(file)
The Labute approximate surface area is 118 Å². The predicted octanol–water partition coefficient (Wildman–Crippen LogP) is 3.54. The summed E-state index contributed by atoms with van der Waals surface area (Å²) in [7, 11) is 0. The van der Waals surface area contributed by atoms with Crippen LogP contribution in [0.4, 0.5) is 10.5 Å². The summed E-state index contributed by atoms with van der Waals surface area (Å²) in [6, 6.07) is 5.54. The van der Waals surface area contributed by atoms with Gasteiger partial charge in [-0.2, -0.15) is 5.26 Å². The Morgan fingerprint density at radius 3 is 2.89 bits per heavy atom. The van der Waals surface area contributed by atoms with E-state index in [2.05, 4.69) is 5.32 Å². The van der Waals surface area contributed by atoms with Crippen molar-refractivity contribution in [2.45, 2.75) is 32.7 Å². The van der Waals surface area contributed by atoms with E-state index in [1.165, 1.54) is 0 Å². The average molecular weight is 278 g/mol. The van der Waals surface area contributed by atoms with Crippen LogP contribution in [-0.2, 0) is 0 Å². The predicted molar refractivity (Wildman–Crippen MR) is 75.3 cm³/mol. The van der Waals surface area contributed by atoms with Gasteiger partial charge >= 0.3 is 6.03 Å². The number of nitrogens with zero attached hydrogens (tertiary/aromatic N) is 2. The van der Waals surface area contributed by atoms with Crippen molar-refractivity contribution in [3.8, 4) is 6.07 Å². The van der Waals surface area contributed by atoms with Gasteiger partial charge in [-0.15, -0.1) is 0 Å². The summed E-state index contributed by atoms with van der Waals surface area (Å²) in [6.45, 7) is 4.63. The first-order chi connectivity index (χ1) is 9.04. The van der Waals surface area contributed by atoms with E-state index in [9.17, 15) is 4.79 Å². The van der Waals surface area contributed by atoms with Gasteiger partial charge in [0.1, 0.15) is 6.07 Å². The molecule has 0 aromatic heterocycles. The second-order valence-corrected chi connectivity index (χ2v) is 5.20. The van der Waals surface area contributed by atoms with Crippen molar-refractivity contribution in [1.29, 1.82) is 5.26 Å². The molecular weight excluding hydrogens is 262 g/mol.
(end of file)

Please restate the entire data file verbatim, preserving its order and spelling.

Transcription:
The Labute approximate surface area is 118 Å². The predicted octanol–water partition coefficient (Wildman–Crippen LogP) is 3.54. The summed E-state index contributed by atoms with van der Waals surface area (Å²) in [7, 11) is 0. The van der Waals surface area contributed by atoms with Crippen LogP contribution in [0.4, 0.5) is 10.5 Å². The summed E-state index contributed by atoms with van der Waals surface area (Å²) in [6, 6.07) is 5.54. The van der Waals surface area contributed by atoms with Gasteiger partial charge in [-0.2, -0.15) is 5.26 Å². The Morgan fingerprint density at radius 3 is 2.89 bits per heavy atom. The van der Waals surface area contributed by atoms with E-state index in [2.05, 4.69) is 5.32 Å². The van der Waals surface area contributed by atoms with Crippen molar-refractivity contribution in [2.45, 2.75) is 32.7 Å². The van der Waals surface area contributed by atoms with E-state index in [1.165, 1.54) is 0 Å². The average molecular weight is 278 g/mol. The van der Waals surface area contributed by atoms with Crippen LogP contribution in [-0.2, 0) is 0 Å². The predicted molar refractivity (Wildman–Crippen MR) is 75.3 cm³/mol. The van der Waals surface area contributed by atoms with Gasteiger partial charge >= 0.3 is 6.03 Å². The number of nitrogens with zero attached hydrogens (tertiary/aromatic N) is 2. The van der Waals surface area contributed by atoms with Crippen molar-refractivity contribution in [3.8, 4) is 6.07 Å². The van der Waals surface area contributed by atoms with Gasteiger partial charge in [-0.15, -0.1) is 0 Å². The summed E-state index contributed by atoms with van der Waals surface area (Å²) in [6.45, 7) is 4.63. The first-order chi connectivity index (χ1) is 9.04. The van der Waals surface area contributed by atoms with E-state index in [9.17, 15) is 4.79 Å². The van der Waals surface area contributed by atoms with Gasteiger partial charge in [0.1, 0.15) is 6.07 Å². The molecule has 0 aromatic heterocycles. The second-order valence-corrected chi connectivity index (χ2v) is 5.20. The van der Waals surface area contributed by atoms with Crippen molar-refractivity contribution in [1.29, 1.82) is 5.26 Å². The molecular weight excluding hydrogens is 262 g/mol.